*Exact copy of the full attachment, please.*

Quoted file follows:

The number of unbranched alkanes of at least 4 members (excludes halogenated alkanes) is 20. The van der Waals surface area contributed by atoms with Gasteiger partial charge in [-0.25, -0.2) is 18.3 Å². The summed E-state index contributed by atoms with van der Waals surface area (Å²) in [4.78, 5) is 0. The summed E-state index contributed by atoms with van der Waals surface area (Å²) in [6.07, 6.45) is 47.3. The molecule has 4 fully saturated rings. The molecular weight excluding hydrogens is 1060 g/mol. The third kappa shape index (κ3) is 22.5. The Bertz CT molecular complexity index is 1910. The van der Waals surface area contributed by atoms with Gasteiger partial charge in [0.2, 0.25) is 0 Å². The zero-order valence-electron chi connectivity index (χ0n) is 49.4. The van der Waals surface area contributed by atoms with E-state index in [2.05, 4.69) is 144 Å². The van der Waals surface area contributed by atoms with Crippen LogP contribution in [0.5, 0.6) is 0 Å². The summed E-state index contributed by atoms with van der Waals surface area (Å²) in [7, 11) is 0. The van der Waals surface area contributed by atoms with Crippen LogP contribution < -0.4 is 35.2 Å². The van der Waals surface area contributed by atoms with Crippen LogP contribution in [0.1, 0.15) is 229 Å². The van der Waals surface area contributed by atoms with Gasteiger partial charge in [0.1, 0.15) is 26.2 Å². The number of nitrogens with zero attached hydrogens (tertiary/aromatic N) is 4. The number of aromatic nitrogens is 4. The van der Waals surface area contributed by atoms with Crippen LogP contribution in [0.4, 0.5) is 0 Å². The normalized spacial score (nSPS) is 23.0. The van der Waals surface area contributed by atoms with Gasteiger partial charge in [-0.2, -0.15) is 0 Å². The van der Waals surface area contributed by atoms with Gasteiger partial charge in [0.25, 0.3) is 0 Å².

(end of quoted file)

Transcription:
The number of unbranched alkanes of at least 4 members (excludes halogenated alkanes) is 20. The van der Waals surface area contributed by atoms with Gasteiger partial charge in [-0.25, -0.2) is 18.3 Å². The summed E-state index contributed by atoms with van der Waals surface area (Å²) in [4.78, 5) is 0. The summed E-state index contributed by atoms with van der Waals surface area (Å²) in [6.07, 6.45) is 47.3. The molecule has 4 fully saturated rings. The molecular weight excluding hydrogens is 1060 g/mol. The third kappa shape index (κ3) is 22.5. The Bertz CT molecular complexity index is 1910. The van der Waals surface area contributed by atoms with Gasteiger partial charge in [0.2, 0.25) is 0 Å². The zero-order valence-electron chi connectivity index (χ0n) is 49.4. The van der Waals surface area contributed by atoms with E-state index in [2.05, 4.69) is 144 Å². The van der Waals surface area contributed by atoms with Crippen LogP contribution in [0.5, 0.6) is 0 Å². The summed E-state index contributed by atoms with van der Waals surface area (Å²) in [7, 11) is 0. The van der Waals surface area contributed by atoms with Crippen LogP contribution < -0.4 is 35.2 Å². The van der Waals surface area contributed by atoms with Crippen LogP contribution in [0.1, 0.15) is 229 Å². The van der Waals surface area contributed by atoms with Gasteiger partial charge in [0.1, 0.15) is 26.2 Å². The number of nitrogens with zero attached hydrogens (tertiary/aromatic N) is 4. The number of aromatic nitrogens is 4. The van der Waals surface area contributed by atoms with Crippen LogP contribution in [0.4, 0.5) is 0 Å². The normalized spacial score (nSPS) is 23.0. The van der Waals surface area contributed by atoms with Gasteiger partial charge in [-0.2, -0.15) is 0 Å². The van der Waals surface area contributed by atoms with Gasteiger partial charge in [0.25, 0.3) is 0 Å².